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POEMS syndrome refers to a rare disorder that causes a buildup of proteins in the organs and tissue cells throughout various parts of the body. This disorder also causes varying degrees of peripheral nerve damage. While POEMS syndrome can affect anyone at any age, it most commonly affects men over the age of 50 years old.
This disorder is labeled POEMS syndrome as an acronym representing each of the symptoms relative to this condition. The five major symptoms associated with this disorder are peripheral neuropathy, organomegaly, endocrinopathy, monoclonal gammopathy and skin changes. Although each of these represents a common symptom of this rare condition, not all symptoms need be present for a person to be diagnosed with this syndrome. A thorough examination of a patient presenting some or all of these symptoms is needed before a final diagnosis is made.
The peripheral neuropathy common in this syndrome may affect several nerves at the same time. Organomegaly refers to enlarged organs, which is usually either the spleen or the liver and may affect both. Abnormal enlargement may also occur in the lymph nodes of people afflicted with this syndrome.
The endocrinopathy common in POEMS syndrome produces a change or a disruption in a person’s hormone levels, which commonly leads to hormonal imbalance. Endocrinopathy may also affect sexual organs, such as preventing the ovaries or the testicles from functioning properly. When monoclonal gammopathy occurs, it causes the production of immunoglobulin from bone marrow cells, which have grown out of control. Skin changes, which commonly occur in POEMS syndrome, include skin thickening and changes in pigmentation.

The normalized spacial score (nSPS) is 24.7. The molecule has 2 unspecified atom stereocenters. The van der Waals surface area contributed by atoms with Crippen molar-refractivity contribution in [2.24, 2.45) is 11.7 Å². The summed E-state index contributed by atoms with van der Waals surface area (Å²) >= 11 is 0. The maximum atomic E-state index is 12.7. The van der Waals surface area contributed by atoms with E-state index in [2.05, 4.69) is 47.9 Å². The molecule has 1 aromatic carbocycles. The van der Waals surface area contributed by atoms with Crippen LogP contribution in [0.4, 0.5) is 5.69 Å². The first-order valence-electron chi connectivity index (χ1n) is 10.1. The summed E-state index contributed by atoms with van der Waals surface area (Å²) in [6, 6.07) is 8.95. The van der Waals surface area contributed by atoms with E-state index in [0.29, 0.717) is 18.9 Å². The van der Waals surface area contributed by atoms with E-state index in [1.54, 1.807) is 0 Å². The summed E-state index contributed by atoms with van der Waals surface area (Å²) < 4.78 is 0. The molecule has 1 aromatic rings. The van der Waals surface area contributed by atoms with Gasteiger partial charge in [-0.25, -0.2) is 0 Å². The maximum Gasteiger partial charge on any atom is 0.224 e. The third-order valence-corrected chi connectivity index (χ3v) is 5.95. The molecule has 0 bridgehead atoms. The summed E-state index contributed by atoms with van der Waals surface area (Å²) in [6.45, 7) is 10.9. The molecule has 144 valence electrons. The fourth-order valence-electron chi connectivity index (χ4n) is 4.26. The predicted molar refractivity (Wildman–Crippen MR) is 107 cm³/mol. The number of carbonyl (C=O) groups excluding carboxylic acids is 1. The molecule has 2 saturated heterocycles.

More specific symptoms of POEMS syndrome include fatigue, progressive weakness in the extremities, edema, neuropathy in the hands and feet and vision changes. Many with this syndrome are also affected by Type 1 diabetes. Although some people do not experience all of these symptoms, most people affected by this syndrome do experience peripheral neuropathy symptoms, as well as monoclonal gammopathy.
Although it is a very rare disorder, cases of POEMS syndrome are found in various parts of the world. It is found most frequently, however, in aging men in Japan where it is also known as Crow-Fukase syndrome. Other names for POEMS syndrome used interchangeably are Takatsuki disease, PEP syndrome and Shimpo syndrome. There is research to suggest that this syndrome may actually be a very rare blood disorder of unknown origin. Other research suggests that it falls under the classification of immune system disorders.